Investing with Discipline
Some may be surprised by the large swings that companies made in the ranking year over year; however, the data suggests that variations in performance are driven more by differences in leadership, strategy and execution as much as industry characteristics. For example, AMD jumped from number 59 in 2010 to number 14 in 2011. Symantec showed a similar swing from number 121 in 2010 to number 17 in 2011. However, both companies have installed new CEOs within the last three years who have overhauled business practices to better manage capital and shore up sales.

“Historically, the business culture in Northern California has rewarded taking on tremendous risks to earn greater reward,” said co-author John Paglia, an associate professor of finance and the Director of the Pepperdine Private Capital Markets Project, which investigates privately held businesses’ access to capital and the lenders and investors that serve them. “However, in looking at the top and the bottom of the rankings of companies, it appears that those companies that invest with discipline over the long haul come out on top.”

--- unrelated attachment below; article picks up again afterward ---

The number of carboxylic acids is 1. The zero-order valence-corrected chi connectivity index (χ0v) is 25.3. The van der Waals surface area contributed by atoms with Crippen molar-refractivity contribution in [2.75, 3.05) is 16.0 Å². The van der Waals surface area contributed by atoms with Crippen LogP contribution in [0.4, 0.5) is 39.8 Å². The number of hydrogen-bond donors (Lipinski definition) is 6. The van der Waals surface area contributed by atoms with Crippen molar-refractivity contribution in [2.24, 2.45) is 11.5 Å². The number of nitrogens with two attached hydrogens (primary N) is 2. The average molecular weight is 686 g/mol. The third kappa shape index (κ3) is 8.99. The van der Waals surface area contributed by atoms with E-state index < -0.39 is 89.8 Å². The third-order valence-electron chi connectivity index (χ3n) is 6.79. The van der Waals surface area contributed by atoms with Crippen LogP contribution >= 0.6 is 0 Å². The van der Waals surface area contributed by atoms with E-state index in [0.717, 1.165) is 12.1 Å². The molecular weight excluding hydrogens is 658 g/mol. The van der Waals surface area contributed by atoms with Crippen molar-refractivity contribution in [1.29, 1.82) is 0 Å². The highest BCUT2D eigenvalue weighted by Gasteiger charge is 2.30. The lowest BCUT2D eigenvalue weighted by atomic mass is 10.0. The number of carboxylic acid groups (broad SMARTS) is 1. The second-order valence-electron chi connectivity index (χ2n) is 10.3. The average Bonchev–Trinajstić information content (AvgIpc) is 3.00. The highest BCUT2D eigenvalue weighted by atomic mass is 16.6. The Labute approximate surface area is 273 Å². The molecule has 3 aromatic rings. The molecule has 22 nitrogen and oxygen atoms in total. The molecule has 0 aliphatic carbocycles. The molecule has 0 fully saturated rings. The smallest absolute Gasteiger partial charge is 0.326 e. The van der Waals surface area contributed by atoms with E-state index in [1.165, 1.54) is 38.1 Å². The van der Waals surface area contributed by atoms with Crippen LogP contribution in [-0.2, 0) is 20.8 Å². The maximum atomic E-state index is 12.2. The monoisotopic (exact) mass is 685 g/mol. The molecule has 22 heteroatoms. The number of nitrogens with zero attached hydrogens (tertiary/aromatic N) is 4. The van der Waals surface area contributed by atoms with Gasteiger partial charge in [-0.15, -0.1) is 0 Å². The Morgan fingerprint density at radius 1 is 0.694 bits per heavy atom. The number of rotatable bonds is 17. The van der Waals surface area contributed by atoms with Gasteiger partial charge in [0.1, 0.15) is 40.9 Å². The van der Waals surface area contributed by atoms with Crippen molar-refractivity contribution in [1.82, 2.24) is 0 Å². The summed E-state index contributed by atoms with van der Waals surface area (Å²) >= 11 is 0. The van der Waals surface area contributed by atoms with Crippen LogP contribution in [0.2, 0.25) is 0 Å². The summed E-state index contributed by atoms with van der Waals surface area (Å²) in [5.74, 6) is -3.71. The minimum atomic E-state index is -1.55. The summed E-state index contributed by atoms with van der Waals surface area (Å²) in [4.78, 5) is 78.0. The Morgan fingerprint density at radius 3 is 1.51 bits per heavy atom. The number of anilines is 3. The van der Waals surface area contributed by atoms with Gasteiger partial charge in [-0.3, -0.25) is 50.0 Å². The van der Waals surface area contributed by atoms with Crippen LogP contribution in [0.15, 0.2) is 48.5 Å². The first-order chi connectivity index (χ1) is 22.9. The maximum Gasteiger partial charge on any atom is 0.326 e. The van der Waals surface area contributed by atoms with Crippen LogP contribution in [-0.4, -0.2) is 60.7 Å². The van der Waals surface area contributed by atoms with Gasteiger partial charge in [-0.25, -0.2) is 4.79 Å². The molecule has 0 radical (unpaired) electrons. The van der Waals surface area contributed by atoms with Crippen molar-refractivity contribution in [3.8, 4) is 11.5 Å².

The study is available at:

About the Graziadio School of Business and Management
Founded on the core values of integrity, stewardship, courage, and compassion, Pepperdine University’s Graziadio (GRAT-ZEE-ah-DEE-oh) School of Business and Management has been developing values-centered leaders and advancing responsible business practices since 1969. Student-focused, experience-driven and globally oriented, the Graziadio School offers fully accredited MBA, Masters of Science, and bachelor’s completion business programs.

More information can be found at

About SCCO International
SCCO International is a global management consulting firm with a focus on the simple yet far-reaching concept of consistent value management. SCCO has been working with clients for over 15 years to assess their business portfolios and develop and implement strategies that achieve sustainable competitive advantages and drive returns for their shareholders.

More information can be found at

Share article on social media or email:

View article via:

Pdf Print